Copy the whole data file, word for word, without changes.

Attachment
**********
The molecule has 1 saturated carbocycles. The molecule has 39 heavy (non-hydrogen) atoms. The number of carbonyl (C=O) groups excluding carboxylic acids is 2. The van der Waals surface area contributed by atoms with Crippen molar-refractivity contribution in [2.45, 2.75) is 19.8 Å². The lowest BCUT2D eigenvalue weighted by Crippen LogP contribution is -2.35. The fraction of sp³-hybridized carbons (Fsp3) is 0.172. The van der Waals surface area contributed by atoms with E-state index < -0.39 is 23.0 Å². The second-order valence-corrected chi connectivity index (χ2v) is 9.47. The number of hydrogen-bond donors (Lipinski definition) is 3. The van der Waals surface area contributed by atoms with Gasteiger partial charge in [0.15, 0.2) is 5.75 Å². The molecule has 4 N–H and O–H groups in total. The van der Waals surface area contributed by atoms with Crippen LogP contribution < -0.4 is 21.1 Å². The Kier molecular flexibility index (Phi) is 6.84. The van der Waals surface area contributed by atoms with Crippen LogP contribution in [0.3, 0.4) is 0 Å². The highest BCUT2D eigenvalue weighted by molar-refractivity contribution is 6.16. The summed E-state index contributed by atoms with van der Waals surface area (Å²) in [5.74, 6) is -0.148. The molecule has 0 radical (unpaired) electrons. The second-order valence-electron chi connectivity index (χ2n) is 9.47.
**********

The molecule has 1 saturated carbocycles. The molecule has 39 heavy (non-hydrogen) atoms. The number of carbonyl (C=O) groups excluding carboxylic acids is 2. The van der Waals surface area contributed by atoms with Crippen molar-refractivity contribution in [2.45, 2.75) is 19.8 Å². The lowest BCUT2D eigenvalue weighted by Crippen LogP contribution is -2.35. The fraction of sp³-hybridized carbons (Fsp3) is 0.172. The van der Waals surface area contributed by atoms with E-state index < -0.39 is 23.0 Å². The second-order valence-corrected chi connectivity index (χ2v) is 9.47. The number of hydrogen-bond donors (Lipinski definition) is 3. The van der Waals surface area contributed by atoms with Gasteiger partial charge in [0.15, 0.2) is 5.75 Å². The molecule has 4 N–H and O–H groups in total. The van der Waals surface area contributed by atoms with Crippen LogP contribution < -0.4 is 21.1 Å². The Kier molecular flexibility index (Phi) is 6.84. The van der Waals surface area contributed by atoms with Crippen LogP contribution in [0.3, 0.4) is 0 Å². The highest BCUT2D eigenvalue weighted by molar-refractivity contribution is 6.16. The summed E-state index contributed by atoms with van der Waals surface area (Å²) in [5.74, 6) is -0.148. The molecule has 0 radical (unpaired) electrons. The second-order valence-electron chi connectivity index (χ2n) is 9.47.